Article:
Cherishing the Life of a Dear Departed..
A week ago, a group of 30 odd trekkers got trapped in a raging inferno that resulted in the death of 14. Among those who lost their lives, was one of the finest friends I made during my Warwick days – Nisha Tamiloli.
Nisha was a hale and hearty girl who lived life to the fullest.
She was an immensely likeable person who radiated positivity and attracted friends like a human magnet. A perpetual smile adorned on her lips, and despite having strong opinions, she held malice towards none. She was an epitome of the strong, independent modern Indian woman – the kind of woman, other women always looked up to.
Nisha was also among the most supportive friends I ever had– she was among the first to congratulate me when I ventured into writing and among the first to buy my debut book. She was the one who gave me the confidence to go solo on stage when I first did a solo guitar and harmonica gig at an English pub during our university days, and her friendship was among the very few meaningful ones that I made during my university days that stood the test of time.
Nisha’s violent and sudden death (a result of the 100% burns she sustained while still trying to save others trapped in the fire) was a shock that I’m slowing coming to terms with, and I can only imagine the amount of torment her parents, her lone sister and her other near and dear ones would’ve gone through.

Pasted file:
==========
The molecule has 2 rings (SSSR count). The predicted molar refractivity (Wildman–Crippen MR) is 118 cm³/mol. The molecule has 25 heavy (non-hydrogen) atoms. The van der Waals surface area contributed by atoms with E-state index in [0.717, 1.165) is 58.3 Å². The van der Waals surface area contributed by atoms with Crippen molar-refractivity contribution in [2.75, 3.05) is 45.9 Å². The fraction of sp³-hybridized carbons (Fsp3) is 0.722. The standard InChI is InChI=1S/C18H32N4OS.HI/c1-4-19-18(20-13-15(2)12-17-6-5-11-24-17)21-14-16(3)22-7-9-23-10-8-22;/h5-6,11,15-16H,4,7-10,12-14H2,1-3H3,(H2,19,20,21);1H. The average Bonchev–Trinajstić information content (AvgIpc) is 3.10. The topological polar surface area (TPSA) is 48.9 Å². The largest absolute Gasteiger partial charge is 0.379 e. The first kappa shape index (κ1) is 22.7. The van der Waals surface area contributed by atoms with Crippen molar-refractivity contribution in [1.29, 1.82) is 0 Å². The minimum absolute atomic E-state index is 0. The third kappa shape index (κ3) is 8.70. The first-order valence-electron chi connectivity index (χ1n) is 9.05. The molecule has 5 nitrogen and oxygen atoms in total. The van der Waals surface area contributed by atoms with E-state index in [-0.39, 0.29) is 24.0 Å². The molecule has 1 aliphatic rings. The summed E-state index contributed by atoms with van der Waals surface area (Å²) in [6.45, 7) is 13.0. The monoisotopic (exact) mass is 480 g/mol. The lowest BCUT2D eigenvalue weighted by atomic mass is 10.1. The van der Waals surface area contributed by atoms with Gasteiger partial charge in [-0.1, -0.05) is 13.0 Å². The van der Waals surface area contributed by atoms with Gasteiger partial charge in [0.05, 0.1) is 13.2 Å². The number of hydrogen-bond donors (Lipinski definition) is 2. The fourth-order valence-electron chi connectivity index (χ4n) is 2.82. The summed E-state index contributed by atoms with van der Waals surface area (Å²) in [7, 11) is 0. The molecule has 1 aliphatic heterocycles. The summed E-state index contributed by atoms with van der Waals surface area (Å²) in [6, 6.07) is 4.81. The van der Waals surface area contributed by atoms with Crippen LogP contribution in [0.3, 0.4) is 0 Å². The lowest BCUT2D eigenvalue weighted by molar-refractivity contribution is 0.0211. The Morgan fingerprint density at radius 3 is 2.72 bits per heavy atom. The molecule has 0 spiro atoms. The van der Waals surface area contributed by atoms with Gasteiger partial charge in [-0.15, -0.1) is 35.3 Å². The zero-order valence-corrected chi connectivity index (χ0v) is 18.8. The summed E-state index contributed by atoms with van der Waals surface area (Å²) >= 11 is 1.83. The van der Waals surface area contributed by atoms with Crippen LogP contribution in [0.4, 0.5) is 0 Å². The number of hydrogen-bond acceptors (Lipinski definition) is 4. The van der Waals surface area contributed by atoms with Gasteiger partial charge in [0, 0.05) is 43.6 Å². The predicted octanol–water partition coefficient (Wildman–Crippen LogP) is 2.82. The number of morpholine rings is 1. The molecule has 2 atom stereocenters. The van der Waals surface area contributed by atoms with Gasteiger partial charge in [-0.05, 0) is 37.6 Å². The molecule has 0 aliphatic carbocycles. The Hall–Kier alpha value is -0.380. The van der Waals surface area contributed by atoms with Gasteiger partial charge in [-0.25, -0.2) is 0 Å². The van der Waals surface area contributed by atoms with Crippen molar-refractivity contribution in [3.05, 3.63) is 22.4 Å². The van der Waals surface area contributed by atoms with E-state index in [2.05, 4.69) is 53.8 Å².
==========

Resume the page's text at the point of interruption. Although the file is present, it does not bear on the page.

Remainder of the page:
Think of somebody close to you – somebody who is vibrant, universally loved, and in the pink of health, dying an agonizing death, without any warning. Undoubtedly, that is the kind of passing away that leaves people far more devastated than any natural death.
A memorial service was held for Nisha, last Saturday evening, in Chennai, which I too chanced to attend.
The gathering, held on the terrace of my late friend’s home in Chennai, was attended by about 100 people – close family, friends and neighbours – including many who were from out-of-station.
While I had attended memorial services in the past (though, coming from a Christian family, these were mostly Christian services), most of the times, these are somber affairs in which a priest (or some respected elder) comes and presides over a prayer meeting in which people sit together, sign a few hymns, read scriptures, say a few prayers, and delivers a message – usually about how everybody is meant to pass away someday and how that departed soul would be in heaven. Being the grave event that such events are, there is hardly a smile, or a happy moment shared at that time.
But this time it was different.
One of the things that made Nisha’s memorial service stand out was that its simplicity – the event was devoid of any overt religious symbolism, ritualistic prayers or overbearing preachers.
There was a tiny pavilion assembled on the terrace under which a projector was set up to show images of various little prized moments of Nisha’s life – pictures from various treks, pictures from her tours around the world, her graduation day, and her marathon runs among others.
A local 3-member band, apparently Nisha’s favouite, fronted by violinist Karthick Iyer (ostensibly of friend of hers too) also dropped by to play a 20-minute long instrumental tribute – some soulful, beautiful music.